From Jamaica, Hurston sailed to Haiti, where she uncovered the Home of Hoodoo-Voodoo and was introduced to a zombie by the name of Felicia Felix-Mentor, a product of local voodoo practices. Dumped by her husband, and suffering ‘a total eclipse of the heart’, King describes Hurston’s situation: “[M]edical records showed that [Felicia] had died in 1907…[Hurston’s account] remains the first known depiction of a person whom her Haitian neighbors knew as a zombie.
As Hurston poignantly adds though,
That was the real story of Felicia Felix-Mentor. Put away, disregarded, institutionalized, forgotten, willed by others to be effectively dead—her condition was very much like that of many people Hurston knew, the black women and men she had met from Florida labor camps to whites-only universities. It was just that Haitians had invented a word for it.
(Eventually, we got around to creating a Netflix series, The Walking Dead.) Hurston wrote a whole book on the subject, Tell My Horse. She describes ceremonies involving bocors (dark magicians) and instances where loa inhabit the body of local believers and “ride” them. An enactment of such a ritual involving such horse-riding is depicted in the Papa Legba scene of David Byrnes’s film True Stories.
Like Mead, Hurston, too, showed signs of free-lovin’. While she was still at graduate school, and married, she fell in love with a fellow student there by the name of Percival Punter. With him she “sputtered and sizzled” and had to be with him. She said of this affair, writes King, “I did not just fall in love,” she recalled. “I made a parachute jump.”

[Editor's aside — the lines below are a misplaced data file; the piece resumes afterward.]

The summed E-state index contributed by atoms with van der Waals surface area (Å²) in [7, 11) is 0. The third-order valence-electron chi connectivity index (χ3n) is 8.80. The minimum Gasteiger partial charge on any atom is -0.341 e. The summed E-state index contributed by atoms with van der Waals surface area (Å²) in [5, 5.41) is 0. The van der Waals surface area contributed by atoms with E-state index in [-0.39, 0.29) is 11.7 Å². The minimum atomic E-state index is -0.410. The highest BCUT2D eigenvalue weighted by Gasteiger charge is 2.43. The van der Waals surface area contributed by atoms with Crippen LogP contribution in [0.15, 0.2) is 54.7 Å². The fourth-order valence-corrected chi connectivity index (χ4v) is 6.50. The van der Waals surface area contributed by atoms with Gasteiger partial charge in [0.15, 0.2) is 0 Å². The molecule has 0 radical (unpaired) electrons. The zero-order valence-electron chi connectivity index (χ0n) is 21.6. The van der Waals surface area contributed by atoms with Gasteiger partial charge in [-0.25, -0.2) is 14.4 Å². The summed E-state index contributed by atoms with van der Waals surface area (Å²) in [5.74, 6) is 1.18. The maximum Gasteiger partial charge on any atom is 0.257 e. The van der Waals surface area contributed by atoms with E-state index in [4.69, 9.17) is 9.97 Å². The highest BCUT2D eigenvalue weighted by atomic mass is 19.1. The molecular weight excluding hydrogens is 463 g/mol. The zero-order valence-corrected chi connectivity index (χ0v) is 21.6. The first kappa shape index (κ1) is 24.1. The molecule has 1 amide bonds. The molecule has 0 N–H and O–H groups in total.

One final member of the Boas Circle who King provides details for is Ella Cara Deloria, who grew up on a Sioux reservation on South Dakota. Enrolled at Columbia’s Teacher’s College, she was “summoned” one day to meet with Franz Boas, who wanted to use her a translator for Native American projects he had going. She was a highly regarded liaison and ethnologist.
In the Preface to her novel, Waterlily, which tried to bring to life in fiction the Dakota people, as Hurston’s Their Eyes Were Watching God had done for Blacks, the publisher writes, “Deloria was an ideal intermediary between the predominant American traditional Dakota cultures, and she took that role seriously.” In the Boas tradition, Deloria believed that “To write properly about Indians, you had to stop using the past tense.” She lived with her people, while she wrote about them, and made sure her accounts came from authentic voices.
Early in Gods of the Upper Air, King identified its purpose: “This book is about the women and men who found themselves on the front lines of the greatest moral battle of our time: the struggle to prove that—despite differences of skin color, gender, ability, or custom—humanity is one undivided thing.” They were up against social Darwinists and scientific racism. The Boas Circle, with their studies in Cultural Relativism, celebrated the diversity of multiculturalism and its consequent public policies, which over the years have resulted in a righteous vilification of racism, sexism, and gender-bound roles.
As for the greater realization of a common humanity, it’s a tough sell these days in an era of catastrophic Climate Change, rising global authoritarianism, and looming pandemics of body and mind.
But at least they tried.